Unemployment in Gaza reached 44% in the second quarter of 2017, highest since the war

Unemployment in Gaza reached 44% in the second quarter of 2017, lowest since the war

A significant drop in the number of individuals employed in construction. Photo by Gisha.

September 27, 2017. Gaza’s unemployment rate rose during the second quarter of 2017, reaching the highest rate since the end of Operation Protective Edge in 2014. Gaza’s unemployment shot up to 44%, compared to 41.1% in the first quarter. Among women, unemployment jumped from 67.4% to 71.5% in the second quarter. Among men, the rate increased from 32.7% in the first quarter to 36.2% in the second. A similar increase in unemployment was registered among people in the workforce younger than 29, from 56.9% in the first quarter to 61.9% in the second.

These are the worst unemployment rates since the beginning of 2014, when Israel halted entry of construction materials altogether, paralyzing Gaza’s construction sector. The rise in unemployment rates during the second quarter of 2017 appears to be the result of a significant drop in the number of individuals employed in the construction sector: 15,484 people employed in construction compared to 20,472 in the first quarter. In addition, the month of Ramadan occurred during this quarter, further decreasing work hours. The deterioration in what was already a dire rate of unemployment is also likely to have been influenced by measures taken by the Palestinian Authority against its employees in the Strip.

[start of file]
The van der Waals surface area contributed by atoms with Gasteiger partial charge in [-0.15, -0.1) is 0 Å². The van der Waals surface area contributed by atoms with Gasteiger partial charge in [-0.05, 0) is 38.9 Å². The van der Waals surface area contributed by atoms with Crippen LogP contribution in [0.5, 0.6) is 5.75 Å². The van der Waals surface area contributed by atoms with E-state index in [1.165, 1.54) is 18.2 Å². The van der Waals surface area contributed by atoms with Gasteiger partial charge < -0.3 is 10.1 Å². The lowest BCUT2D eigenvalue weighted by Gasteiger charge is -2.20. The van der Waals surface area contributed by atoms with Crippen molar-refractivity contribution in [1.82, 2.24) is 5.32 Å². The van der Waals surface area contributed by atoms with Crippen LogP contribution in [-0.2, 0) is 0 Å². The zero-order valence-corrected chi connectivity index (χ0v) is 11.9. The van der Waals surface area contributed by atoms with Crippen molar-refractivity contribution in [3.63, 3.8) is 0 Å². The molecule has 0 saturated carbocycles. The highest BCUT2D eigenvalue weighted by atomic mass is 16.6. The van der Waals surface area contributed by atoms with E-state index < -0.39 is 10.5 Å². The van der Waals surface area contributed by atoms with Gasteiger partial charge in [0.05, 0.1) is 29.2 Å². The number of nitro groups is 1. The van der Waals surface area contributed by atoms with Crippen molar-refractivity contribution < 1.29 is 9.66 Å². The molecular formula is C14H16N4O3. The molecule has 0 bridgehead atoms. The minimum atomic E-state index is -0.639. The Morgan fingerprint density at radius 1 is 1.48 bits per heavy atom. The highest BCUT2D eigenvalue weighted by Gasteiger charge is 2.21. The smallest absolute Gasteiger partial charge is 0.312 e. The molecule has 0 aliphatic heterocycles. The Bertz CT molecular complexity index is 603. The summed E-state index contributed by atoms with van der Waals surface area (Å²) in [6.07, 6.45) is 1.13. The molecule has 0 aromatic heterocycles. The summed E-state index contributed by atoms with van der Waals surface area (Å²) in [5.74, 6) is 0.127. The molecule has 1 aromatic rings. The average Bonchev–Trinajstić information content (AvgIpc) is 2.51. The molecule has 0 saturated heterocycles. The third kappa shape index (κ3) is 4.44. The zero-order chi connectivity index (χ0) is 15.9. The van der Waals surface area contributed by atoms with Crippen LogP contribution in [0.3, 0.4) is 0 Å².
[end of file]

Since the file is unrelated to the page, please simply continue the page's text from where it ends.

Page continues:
Such a significant decline over a very short period of time underlines the desperate state of Gaza’s economy. Only four years ago, in the second quarter of 2013, Gaza’s unemployment rate was 27.9%. The continuous decline in the employment of women and young people attests to negative economic growth and a severe lack of opportunities for development. As a result of restrictions imposed by Israel and Egypt, Gaza residents are unable to seek employment outside of the Strip, not even in areas surrounding the crossings. Last year, heads of local councils in Israel near Gaza’s perimeter met with the defense minister and encouraged him to permit laborers from Gaza to exit for work in Israel, even if only in the immediate vicinity, a position supported by local farmers. At the time, the military reportedly favored the initiative. In reality, however, the number of people exiting Gaza through Erez Crossing, including merchants and businesspeople, continues to decrease, indicating a further tightening of the closure, and no laborers are permitted to exit.